Freelancer Finances: Tips on How to Take Charge on Your New Career

Freelancer Finances: Tips on How to Take Charge on Your New Career

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The number of freelancers continues to rise, especially with people opting to work from home as a result of the ongoing coronavirus pandemic. However, many are learning that being a freelancer comes with certain financial pitfalls, so it is best to be prepared for anything that might happen. Here are a few tips on how freelancers can take charge of their finances:

Set Up a Payment Wallet

If you work as an independent contractor, you should set up a payment program that gives you the power to control and manage it in real time. This will mean your bank can no longer hold your checks or funds, which will allow you much more financial freedom.

The Self-Employment Tax

One thing you won’t want to forget about is the self-employment tax. This represents 15.3% on the first $137,700 of your net income. The self-employment tax causes stress for many freelancers, so it is best to keep meticulous record-keeping so your tax adviser can help you find ways to minimize the expense.

Set Up an Online Portfolio

Don’t expect people to just take your word when it comes to what you’re able to offer. Take the time to set up an online portfolio or website that highlights your work record and past accomplishments.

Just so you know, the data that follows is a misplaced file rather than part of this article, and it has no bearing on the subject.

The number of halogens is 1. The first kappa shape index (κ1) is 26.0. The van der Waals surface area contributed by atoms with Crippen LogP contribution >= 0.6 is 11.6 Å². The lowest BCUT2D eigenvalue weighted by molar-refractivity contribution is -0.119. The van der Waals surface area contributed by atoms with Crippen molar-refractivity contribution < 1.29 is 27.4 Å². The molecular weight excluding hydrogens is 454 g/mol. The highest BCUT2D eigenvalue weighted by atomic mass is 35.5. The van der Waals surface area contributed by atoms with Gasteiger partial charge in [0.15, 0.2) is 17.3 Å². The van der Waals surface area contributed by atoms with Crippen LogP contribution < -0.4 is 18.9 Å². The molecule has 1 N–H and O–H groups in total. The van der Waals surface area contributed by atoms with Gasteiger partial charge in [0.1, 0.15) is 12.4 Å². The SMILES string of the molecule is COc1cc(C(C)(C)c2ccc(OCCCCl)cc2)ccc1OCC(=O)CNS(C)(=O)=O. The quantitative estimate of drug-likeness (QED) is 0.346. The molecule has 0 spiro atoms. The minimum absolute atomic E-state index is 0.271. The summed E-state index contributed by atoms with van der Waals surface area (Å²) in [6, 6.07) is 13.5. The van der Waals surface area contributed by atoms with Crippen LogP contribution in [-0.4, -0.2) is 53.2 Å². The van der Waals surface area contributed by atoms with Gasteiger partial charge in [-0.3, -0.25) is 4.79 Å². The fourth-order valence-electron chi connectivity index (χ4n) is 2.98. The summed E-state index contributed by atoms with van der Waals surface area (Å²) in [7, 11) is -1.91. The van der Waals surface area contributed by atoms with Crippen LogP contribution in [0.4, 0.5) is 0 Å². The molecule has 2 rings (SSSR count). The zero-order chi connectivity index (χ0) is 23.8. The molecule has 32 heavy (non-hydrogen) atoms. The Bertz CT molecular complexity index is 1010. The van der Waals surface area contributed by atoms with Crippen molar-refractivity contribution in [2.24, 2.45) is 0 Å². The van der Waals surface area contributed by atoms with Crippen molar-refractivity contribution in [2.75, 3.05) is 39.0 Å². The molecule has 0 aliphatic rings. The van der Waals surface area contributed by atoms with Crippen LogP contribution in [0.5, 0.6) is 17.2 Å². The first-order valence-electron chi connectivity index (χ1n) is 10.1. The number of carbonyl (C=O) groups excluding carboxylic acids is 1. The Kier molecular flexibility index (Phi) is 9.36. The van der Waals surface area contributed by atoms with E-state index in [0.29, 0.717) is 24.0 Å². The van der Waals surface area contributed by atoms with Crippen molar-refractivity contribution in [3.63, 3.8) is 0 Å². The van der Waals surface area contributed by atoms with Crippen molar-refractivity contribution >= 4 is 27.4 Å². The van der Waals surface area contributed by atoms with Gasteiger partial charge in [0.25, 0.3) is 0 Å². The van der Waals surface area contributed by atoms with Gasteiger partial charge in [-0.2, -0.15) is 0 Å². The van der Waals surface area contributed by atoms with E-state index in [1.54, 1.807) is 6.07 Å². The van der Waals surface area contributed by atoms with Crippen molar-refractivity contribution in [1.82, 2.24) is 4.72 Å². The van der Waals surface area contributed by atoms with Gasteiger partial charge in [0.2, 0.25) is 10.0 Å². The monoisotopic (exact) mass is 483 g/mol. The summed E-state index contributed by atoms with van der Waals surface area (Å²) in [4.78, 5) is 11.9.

Grow Your Business

Even when things are going well and you might have more free time than you expect as a result, you should still dedicate time each and every week to growing your business. The very nature of freelance works means you never know when things might slow down, so it is best to be prepared so that you can avoid scrambling if that does happen.

Set Aside Living Expenses

To help make sure you can handle anything that comes your way, you should try to save up at least four months of living expenses. The good news is that once you get into the habit of setting money aside, it can help discipline you to continue doing so even as times get better.

Have a Rainy-Day Fund

Along with saving up for living-expenses, you should also have cash on hand to help handle any rainy day situations. The general rule of thumb is that you should save at least double what you think you need. This can put you in a great place financially if you experience a dry spell.

Set Up a 401(k) Plan

1099 income is often looked at in a negative light since you have to pay self-employment taxes. However, it also provides you the unique opportunity to set up a one-participant 401(k) plan. This means you’ll be able to have an additional option when it comes to saving up for retirement.